Monitors display Coinbase signage during the company’s initial public offering (IPO) at the Nasdaq MarketSite in New York, U.S., on Wednesday, April 14, 2021.
Michael Nagle | Bloomberg | Getty Images
Coinbase reported first-quarter results that missed analysts’ revenue estimates after the bell on Tuesday. Shares fell more than 15% in after-hours trading, building on a drop of 12.6% during regular trading hours before the results dropped.
Here are the key numbers:
- Loss per share (EPS): $1.98
- Revenue: $1.17 billion, versus $1.48 billion expected, according to Refinitiv
The stock has lost more than 70% of its value since late March, as a broader slide in tech stocks and the value of cryptocurrencies hit Coinbase particularly hard. Bitcoin, the most popular cryptocurrency, briefly dropped below the symbolic price threshold of $30,000 on Monday, and is down more than 30% this year.
Overall, usage on Coinbase declined from the fourth quarter. Retail monthly transaction users (MTUs) fell to 9.2 million, down from 11.4 million in the fourth quarter, while total trading volume dropped from $547 billion in Q4 to $309 billion.
Revenue fell 27% from a year ago, and it also reported a net loss of $430 million in the first quarter.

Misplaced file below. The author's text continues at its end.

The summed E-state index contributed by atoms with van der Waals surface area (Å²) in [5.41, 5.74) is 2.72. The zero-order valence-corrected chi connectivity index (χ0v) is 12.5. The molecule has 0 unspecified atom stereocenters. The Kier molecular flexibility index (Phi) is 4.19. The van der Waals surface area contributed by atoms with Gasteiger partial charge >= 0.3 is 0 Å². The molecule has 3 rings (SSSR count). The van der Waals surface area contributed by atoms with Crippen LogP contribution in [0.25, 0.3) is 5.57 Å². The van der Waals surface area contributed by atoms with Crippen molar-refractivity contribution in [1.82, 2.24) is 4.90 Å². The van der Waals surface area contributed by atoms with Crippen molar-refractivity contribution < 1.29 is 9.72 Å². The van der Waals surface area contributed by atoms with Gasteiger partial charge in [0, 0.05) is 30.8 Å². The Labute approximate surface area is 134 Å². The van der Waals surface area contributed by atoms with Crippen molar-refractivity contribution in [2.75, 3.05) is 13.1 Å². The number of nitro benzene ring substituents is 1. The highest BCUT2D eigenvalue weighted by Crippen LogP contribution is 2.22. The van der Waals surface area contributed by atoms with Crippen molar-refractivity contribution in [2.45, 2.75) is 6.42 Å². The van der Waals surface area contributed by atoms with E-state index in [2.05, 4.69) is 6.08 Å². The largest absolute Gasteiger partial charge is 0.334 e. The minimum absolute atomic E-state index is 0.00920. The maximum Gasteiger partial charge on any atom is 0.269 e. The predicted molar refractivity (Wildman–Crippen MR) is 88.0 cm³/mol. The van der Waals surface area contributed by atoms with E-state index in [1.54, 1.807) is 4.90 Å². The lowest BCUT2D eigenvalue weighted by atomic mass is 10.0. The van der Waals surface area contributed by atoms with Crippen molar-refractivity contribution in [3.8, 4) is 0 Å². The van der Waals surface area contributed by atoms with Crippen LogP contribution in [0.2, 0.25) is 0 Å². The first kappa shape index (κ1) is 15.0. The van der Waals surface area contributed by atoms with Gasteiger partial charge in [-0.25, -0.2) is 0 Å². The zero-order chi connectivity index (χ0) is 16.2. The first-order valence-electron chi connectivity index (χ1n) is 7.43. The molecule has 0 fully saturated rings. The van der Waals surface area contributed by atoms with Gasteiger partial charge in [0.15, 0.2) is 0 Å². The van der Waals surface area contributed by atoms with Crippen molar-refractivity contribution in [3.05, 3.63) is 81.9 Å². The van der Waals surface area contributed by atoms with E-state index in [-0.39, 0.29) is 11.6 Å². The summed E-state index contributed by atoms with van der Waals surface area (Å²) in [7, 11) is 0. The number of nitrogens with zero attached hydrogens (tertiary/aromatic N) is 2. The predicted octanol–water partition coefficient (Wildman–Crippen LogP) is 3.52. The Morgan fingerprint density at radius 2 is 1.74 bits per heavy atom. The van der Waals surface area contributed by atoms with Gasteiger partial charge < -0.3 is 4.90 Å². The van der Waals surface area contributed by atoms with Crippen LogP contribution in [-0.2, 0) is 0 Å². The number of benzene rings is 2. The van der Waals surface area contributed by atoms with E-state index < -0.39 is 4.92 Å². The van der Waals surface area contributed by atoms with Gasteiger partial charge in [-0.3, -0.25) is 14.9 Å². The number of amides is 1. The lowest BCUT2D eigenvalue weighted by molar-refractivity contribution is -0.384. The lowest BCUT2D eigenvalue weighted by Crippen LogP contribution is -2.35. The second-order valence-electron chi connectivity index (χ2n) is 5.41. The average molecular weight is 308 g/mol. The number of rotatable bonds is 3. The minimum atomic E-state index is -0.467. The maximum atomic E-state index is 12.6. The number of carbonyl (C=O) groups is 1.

But Coinbase doesn’t appear to be worried about its long-term prospects. The company doubled down on an argument that it has made before, reminding shareholders that its stock should be thought of as a long-term investment due to the volatile nature of cryptocurrency price moves.
“We believe these market conditions are not permanent and we remain focused on the long-term,” the company wrote in a letter to shareholders accompanying its earnings release. It also said that it’s focusing on the next generation of crypto opportunities beyond trading.
“While we continue to invest and enhance our core investment platform, the application era of crypto is upon us, led by NFDs and decentralized finance, and we are increasingly focusing our efforts on these market opportunities.”
Increased spending also helped to drag down the company’s bottom line. Overall operating expenses came in at $1.72 billion, outstripping revenue for the first time since the company began reporting finances publicly.
General and administrative expenses were $414 million, up 39% compared to the prior quarter. Coinbase attributed the rise to higher expenses related to full-time and contractor-related headcount. The purpose of that spending, according to the company, was to “invest to strengthen and scale our customer support, legal, compliance, and business support functions.”
Emilie Choi, president and chief operating officer of Coinbase, added on the company’s earnings call that the company invests heavily in compliance.
“That’s important to us, because it helps us solidify our relationship with our customers and regulators, so that’s another piece of headcount that matters,” Choi said.
While Coinbase had previously disclosed plans to increase headcount, operating expenses jumping nearly 70% in six months does suggest the company is still spending like it is in a hyper-growth phase, even though users and transaction volume dipped between quarters.
Coinbase CFO Alesia Haas said on the company’s call with analysts that it could have grown more slowly to focus on profits, but chose to spend on growth and diversifying product lines instead.